My students love “Matamoscas” also but my classes are huge(30+) and sometimes the kids in the back of the line get distracted so I play “mini-matamoscas” and they play in pairs. Each gets a different color marker than their partner and who ever circles the word first gets a point. Sometimes I put the Spanish words on the sheet and call out the words in English if I need it super last minute. Most of the time I have the pictures on the sheet and call out the words in Spanish. They LOVE it. The only rule is they can’t draw on each other. But I teach them how to say things like not fair, foul, it’s a tie, I won etc. Again, not a new idea but they really get excited when I pull out the mini-matamoscas sheet.
My students absolutely love “Vota con tus pies.” I put up a category in each corner of the room (most recently I did el, la, los and las, but you could do things like colors, family, etc.). I called out a word and the students had to decide into which category that word fits by walking (hence voting with your feet) to that corner of the room.
I frequently use vocabulary Go Fish. The cards are in English but the students can only use the TL to ask so if the card says “the book” the must ask “¿Tienes el libro?” This also lets them practice direct object pronouns (Sí lo tengo or No, no lo tengo) and of course, they also learn to say “Ve de pesca!”
I have been known to play Spoons (Cucharas), though it does take a bit of prep time. You need 32 index cards and 3 spoons per group and a paper to keep score on.
1. First, divide your class so that you have groups of 4.
2. You will need to make one set of index cards per group. To keep track of each set, try color coding them. The goal of the game is to get 2 matches, such as la mochila – the backpack, and ella – lleva. You can focus on vocabulary or verbs. Remember to include a few “randoms” in the mix so that each set doesn’t have all matches (i.e. if you’re on “GO” verbs, throw a random card with “haco” (hacer) in it.)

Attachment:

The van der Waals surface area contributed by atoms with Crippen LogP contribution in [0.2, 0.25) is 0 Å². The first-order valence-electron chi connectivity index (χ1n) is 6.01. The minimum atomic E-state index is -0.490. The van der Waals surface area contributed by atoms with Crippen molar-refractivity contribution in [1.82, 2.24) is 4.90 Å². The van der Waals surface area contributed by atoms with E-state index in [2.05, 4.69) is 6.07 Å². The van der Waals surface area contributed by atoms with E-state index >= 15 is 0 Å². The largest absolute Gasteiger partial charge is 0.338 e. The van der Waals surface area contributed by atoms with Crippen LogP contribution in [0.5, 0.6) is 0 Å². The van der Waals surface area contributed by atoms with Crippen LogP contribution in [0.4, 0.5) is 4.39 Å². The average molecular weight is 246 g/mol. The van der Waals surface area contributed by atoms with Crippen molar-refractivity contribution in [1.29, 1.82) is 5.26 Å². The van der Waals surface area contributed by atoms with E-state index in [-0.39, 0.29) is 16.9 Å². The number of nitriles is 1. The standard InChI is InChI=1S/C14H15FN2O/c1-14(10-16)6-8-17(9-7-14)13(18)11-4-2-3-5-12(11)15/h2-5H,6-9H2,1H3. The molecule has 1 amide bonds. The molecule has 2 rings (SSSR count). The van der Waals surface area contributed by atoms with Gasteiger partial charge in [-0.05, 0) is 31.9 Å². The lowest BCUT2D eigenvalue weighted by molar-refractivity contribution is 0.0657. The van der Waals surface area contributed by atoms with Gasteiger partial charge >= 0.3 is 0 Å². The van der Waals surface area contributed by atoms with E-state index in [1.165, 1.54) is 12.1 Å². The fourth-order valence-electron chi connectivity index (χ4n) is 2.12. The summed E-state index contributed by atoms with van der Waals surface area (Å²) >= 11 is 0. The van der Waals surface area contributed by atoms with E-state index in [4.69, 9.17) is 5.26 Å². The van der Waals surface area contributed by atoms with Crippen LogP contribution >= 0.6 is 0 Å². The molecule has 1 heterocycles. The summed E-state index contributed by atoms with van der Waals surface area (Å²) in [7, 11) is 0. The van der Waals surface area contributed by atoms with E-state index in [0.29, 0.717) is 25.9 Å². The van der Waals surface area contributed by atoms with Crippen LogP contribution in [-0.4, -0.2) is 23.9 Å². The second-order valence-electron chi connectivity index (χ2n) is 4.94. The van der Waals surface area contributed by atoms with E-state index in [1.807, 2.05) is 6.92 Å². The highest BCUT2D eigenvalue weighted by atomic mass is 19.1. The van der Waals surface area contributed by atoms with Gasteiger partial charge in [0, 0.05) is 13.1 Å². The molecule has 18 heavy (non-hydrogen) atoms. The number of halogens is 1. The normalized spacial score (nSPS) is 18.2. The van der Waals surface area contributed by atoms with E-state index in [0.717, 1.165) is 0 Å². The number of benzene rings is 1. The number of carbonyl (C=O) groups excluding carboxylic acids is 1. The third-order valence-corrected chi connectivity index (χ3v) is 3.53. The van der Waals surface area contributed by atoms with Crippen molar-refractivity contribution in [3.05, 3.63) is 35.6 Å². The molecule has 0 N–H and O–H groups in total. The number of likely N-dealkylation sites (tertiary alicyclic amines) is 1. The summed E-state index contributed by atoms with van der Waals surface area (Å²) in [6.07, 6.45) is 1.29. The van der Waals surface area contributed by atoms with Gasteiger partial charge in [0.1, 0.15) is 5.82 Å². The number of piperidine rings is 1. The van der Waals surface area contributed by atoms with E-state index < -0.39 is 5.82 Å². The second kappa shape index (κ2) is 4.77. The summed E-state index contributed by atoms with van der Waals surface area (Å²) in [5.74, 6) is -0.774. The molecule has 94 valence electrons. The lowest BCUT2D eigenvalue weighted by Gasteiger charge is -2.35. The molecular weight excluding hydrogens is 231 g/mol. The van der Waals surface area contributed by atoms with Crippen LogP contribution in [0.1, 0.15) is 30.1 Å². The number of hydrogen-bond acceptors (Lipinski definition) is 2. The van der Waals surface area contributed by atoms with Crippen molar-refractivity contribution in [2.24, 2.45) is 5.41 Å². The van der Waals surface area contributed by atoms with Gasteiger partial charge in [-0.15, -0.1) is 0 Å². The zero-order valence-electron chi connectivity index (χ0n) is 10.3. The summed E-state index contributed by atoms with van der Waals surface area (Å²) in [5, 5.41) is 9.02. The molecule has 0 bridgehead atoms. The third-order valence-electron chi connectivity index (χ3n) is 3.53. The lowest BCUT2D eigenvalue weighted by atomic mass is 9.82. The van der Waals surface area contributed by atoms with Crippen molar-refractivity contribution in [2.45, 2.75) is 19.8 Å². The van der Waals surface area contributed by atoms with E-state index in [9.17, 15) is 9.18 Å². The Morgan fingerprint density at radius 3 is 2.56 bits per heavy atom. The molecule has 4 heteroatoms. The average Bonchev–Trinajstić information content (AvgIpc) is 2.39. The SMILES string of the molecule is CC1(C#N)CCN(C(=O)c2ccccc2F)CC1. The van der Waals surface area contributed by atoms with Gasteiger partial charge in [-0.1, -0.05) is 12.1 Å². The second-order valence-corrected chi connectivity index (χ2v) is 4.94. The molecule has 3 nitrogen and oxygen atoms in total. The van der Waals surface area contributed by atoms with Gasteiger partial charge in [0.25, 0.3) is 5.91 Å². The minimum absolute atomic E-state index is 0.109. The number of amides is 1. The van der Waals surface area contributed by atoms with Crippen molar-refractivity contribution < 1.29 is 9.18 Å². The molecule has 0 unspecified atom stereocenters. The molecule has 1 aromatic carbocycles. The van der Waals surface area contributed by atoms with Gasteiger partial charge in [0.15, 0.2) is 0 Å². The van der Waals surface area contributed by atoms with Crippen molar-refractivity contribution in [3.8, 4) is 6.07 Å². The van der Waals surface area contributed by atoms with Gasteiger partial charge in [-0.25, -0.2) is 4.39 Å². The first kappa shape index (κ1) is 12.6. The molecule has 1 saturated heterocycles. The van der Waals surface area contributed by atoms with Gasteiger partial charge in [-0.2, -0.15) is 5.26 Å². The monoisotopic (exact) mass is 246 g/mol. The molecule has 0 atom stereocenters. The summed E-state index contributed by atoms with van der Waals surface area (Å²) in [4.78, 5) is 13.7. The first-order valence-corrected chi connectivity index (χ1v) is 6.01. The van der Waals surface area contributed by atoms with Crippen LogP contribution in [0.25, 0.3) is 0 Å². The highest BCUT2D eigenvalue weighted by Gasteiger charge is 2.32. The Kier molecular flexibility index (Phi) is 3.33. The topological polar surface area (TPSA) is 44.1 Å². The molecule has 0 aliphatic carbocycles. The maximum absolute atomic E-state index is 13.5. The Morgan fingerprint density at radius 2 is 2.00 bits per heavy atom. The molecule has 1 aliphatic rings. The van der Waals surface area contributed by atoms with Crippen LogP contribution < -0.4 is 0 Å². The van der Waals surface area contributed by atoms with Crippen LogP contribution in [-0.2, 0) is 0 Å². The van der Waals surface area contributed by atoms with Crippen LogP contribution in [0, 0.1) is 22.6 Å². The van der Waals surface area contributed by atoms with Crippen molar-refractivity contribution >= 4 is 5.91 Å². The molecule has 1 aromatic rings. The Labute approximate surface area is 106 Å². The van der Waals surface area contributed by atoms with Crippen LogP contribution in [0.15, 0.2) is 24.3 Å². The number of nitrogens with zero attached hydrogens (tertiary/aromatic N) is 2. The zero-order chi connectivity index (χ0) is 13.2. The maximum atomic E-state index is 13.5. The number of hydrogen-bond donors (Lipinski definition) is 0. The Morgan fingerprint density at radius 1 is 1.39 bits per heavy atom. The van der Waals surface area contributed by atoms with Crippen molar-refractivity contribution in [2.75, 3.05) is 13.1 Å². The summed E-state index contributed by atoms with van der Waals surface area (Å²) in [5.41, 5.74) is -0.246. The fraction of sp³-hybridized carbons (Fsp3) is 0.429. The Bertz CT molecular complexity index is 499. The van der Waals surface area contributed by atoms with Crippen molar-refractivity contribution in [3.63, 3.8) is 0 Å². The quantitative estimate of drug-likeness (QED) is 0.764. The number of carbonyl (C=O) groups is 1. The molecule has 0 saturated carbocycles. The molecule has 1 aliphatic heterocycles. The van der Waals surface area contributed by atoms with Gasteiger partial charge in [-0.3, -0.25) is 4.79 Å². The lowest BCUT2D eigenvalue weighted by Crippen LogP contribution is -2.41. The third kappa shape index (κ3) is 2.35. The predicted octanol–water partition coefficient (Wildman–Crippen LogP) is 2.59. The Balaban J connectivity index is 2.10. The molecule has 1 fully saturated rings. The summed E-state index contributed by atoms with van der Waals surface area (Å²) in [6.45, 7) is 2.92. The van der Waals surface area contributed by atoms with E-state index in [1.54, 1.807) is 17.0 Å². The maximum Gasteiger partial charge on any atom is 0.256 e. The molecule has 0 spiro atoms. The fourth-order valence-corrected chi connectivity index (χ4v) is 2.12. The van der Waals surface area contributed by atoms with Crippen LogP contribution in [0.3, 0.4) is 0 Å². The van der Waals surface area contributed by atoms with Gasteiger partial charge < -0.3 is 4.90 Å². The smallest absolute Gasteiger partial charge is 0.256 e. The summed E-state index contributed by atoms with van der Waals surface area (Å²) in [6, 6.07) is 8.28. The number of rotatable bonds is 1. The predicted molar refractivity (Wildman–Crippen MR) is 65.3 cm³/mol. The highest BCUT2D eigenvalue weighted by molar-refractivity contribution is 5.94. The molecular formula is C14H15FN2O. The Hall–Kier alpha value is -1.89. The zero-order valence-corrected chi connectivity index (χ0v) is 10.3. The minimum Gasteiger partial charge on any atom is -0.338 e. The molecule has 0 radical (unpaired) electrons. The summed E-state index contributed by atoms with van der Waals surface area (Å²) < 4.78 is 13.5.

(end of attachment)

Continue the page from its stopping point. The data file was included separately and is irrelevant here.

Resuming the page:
3. Divide class into groups of 4 and distribute 3 spoons per group and a set of index cards. Spoons will be placed in the center of the group.
5. One student/group is the dealer and will deal out 4 cards per student in their group. The students will need to keep their cards hidden, as they do not want their group members to see what they have. The dealer will begin picking up the first card in the deck to see if s/he can make a match with that card. If s/he can, s/he will add that card to the other 4 and discard 1 to the next player. If that student cannot use that card from the deck, he/she will discard it to the next player. The cards will go around the group until 1 student has 2 matches. At this point the student with the matches will sneak and grab a spoon. As soon as the other players see this happening, it is their cue to also go for a spoon. That last person to go for a spoon loses.
6. The last person out will get a C next to their name but continue playing. The first person to spell out CUCHARAS is loses and the game ends.
I use cookie sheets and magnet letters as practice for vocabulary tests. I have the students identify the Spanish vocabulary based on pictures that I use to introduce the terms. Then I take the PowerPoint from their notes and create a slide show of just the pictures and the vocabulary. The students are in teams of 3-4 with one cookie sheet and a bag of letters. I will put a picture on the board and the first team to spell the word correctly with the correct article get two points. All the other teams get one point if they get the answer correct (this helps with those teams that struggle and sometimes lose interest.) The team with the most points at the end of the game receive three bonus points on their test. The kids get very into this game.
My only question for this game is: how do explain the complicated directions to the students in the TL? The game sounds great, I hope to use it!!
I’m not going to lie, I do it in English. The next time we played, I didn’t have to do it in English. I was able to model it with another student and they remembered the game.